Compare any two graphics cards:
GeForce GT 220 GDDR3 vs GeForce GT 430
IntroThe GeForce GT 220 GDDR3 makes use of a 40 nm design. nVidia has set the core speed at 625 MHz. The GDDR3 memory works at a frequency of 1012 MHz on this card. It features 48 SPUs along with 16 TAUs and 8 Rasterization Operator Units.
Compare those specifications to the GeForce GT 430, which features a clock frequency of 700 MHz and a GDDR3 memory speed of 900 MHz. It also makes use of a 128-bit memory bus, and uses a 40 nm design. It is made up of 96 SPUs, 16 Texture Address Units, and 4 Raster Operation Units.
(No game benchmarks for this combination yet.)
Power Usage and Theoretical Benchmarks
Power Consumption (Max TDP)
Performance-wise, the GeForce GT 220 GDDR3 should in theory be just a bit superior to the GeForce GT 430 in general. (explain)
Texel RateThe GeForce GT 430 is a little bit (more or less 12%) faster with regards to anisotropic filtering than the GeForce GT 220 GDDR3. (explain)
Pixel RateIf running with a high screen resolution is important to you, then the GeForce GT 220 GDDR3 is the winner, and very much so. (explain)
Please note that the above 'benchmarks' are all just theoretical - the results were calculated based on the card's specifications, and real-world performance may (and probably will) vary at least a bit.
Please note that the price comparisons are based on search keywords - sometimes it might show cards with very similar names that are not exactly the same as the one chosen in the comparison. We do try to filter out the wrong results as best we can, though.
Memory Bandwidth: Memory bandwidth is the max amount of data (measured in megabytes per second) that can be transported over the external memory interface within a second. It is worked out by multiplying the card's bus width by the speed of its memory. In the case of DDR memory, it should be multiplied by 2 again. If it uses DDR5, multiply by 4 instead. The better the card's memory bandwidth, the better the card will be in general. It especially helps with anti-aliasing, HDR and higher screen resolutions.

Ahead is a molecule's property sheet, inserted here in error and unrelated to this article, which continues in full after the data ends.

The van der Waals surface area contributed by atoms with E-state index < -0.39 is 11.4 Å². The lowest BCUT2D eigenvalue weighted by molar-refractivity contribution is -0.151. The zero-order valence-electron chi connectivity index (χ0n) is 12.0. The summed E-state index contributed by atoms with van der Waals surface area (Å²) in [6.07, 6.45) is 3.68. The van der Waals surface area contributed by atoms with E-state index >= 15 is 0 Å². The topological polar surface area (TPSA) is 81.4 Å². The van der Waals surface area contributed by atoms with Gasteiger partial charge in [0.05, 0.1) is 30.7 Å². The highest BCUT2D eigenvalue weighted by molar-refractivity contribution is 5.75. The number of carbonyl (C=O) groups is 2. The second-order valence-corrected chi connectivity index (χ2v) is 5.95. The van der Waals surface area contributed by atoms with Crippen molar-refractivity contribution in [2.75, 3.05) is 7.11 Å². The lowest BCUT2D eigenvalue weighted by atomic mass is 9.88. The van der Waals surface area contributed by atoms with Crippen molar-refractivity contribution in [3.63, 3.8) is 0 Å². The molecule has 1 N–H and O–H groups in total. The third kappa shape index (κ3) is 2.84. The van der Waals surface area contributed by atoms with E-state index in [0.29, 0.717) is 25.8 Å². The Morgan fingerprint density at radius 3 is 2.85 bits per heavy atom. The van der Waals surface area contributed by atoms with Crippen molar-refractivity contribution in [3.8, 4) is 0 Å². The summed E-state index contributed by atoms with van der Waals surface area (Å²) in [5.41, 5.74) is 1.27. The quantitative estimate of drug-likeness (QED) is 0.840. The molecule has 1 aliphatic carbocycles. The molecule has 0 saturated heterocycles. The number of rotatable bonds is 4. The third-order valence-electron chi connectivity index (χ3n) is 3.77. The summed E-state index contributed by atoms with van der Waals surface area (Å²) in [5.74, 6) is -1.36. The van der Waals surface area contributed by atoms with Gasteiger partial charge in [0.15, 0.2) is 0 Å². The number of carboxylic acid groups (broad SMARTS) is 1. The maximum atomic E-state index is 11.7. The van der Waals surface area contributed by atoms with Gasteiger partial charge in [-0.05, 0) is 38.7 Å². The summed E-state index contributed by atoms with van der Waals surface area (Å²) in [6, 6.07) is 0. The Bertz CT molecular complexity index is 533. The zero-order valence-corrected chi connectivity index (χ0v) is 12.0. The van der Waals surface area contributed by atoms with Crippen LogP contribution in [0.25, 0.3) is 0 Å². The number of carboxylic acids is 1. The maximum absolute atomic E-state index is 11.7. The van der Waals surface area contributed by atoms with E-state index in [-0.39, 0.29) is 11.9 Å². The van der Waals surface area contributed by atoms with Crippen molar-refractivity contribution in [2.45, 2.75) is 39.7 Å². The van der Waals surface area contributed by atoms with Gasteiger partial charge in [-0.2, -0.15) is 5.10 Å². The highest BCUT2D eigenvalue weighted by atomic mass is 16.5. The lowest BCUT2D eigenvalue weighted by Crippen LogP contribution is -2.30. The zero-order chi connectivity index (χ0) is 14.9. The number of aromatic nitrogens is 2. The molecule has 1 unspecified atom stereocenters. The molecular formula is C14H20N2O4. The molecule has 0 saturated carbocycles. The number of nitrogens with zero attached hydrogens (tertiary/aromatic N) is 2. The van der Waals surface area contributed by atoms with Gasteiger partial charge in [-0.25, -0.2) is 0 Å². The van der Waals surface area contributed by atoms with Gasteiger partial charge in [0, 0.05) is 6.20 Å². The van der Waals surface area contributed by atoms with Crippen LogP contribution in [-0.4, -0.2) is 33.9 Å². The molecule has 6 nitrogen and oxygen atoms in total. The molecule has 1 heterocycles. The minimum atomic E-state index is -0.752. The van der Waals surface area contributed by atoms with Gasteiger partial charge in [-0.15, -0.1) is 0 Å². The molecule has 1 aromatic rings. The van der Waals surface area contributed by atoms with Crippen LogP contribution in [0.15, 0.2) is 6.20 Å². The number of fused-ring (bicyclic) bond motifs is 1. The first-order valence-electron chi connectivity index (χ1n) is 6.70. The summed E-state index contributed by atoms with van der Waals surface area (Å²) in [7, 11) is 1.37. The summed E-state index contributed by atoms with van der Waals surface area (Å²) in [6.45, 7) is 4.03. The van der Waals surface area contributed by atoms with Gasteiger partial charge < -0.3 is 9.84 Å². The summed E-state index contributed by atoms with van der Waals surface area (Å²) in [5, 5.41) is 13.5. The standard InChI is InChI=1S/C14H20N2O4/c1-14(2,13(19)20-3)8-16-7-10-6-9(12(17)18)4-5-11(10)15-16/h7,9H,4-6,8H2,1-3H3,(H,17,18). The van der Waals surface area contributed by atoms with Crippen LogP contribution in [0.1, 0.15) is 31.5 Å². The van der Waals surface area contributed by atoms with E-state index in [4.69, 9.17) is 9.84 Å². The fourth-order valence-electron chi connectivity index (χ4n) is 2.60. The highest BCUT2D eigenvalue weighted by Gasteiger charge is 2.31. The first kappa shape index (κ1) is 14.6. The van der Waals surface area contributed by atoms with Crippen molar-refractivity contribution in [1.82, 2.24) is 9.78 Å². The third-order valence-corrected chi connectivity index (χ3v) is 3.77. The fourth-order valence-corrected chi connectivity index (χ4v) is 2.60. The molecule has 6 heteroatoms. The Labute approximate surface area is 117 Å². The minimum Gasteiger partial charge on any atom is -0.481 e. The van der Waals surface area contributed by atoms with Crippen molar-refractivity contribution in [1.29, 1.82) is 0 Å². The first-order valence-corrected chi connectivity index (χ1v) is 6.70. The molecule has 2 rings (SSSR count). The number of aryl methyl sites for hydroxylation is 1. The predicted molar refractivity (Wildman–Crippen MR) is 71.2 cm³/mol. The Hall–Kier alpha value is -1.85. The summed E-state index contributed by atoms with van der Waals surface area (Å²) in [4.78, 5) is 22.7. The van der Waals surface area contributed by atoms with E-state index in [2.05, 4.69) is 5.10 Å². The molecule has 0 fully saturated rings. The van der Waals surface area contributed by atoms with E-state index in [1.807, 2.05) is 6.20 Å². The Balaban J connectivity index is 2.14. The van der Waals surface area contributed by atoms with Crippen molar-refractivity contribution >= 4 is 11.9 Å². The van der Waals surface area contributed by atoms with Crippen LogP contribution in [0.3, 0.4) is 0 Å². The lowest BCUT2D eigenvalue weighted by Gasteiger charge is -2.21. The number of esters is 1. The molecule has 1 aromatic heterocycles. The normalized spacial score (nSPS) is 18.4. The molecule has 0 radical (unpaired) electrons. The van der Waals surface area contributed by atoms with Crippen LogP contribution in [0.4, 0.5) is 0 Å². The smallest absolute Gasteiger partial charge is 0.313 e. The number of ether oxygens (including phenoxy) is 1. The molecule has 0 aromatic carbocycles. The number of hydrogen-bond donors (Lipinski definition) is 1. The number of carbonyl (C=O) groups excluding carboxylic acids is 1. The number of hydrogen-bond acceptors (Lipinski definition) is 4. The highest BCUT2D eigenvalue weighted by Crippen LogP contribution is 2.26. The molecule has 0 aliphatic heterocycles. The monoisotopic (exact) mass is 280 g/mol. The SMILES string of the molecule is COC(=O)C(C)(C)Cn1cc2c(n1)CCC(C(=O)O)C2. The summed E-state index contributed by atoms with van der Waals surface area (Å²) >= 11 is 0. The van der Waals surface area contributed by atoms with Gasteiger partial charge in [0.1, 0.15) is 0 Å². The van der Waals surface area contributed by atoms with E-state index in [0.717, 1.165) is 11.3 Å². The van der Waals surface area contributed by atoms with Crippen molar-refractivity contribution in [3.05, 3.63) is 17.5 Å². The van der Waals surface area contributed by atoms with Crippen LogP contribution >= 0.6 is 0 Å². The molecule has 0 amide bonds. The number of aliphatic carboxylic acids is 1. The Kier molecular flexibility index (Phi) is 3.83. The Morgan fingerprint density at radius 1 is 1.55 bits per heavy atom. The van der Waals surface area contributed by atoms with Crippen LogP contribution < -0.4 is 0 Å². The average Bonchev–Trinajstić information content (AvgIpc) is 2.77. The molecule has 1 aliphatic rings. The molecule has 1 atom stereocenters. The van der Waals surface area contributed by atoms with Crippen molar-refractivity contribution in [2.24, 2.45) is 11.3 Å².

Texel Rate: Texel rate is the maximum amount of texture map elements (texels) that can be applied per second. This figure is calculated by multiplying the total texture units of the card by the core speed of the chip. The higher this number, the better the graphics card will be at texture filtering (anisotropic filtering - AF). It is measured in millions of texels processed in one second.
Pixel Rate: Pixel rate is the maximum number of pixels the video card can possibly write to the local memory in one second - measured in millions of pixels per second. Pixel rate is worked out by multiplying the number of colour ROPs by the clock speed of the card. ROPs (Raster Operations Pipelines - also sometimes called Render Output Units) are responsible for filling the screen with pixels (the image). The actual pixel rate is also dependant on many other factors, especially the memory bandwidth of the card - the lower the bandwidth is, the lower the ability to reach the maximum fill rate.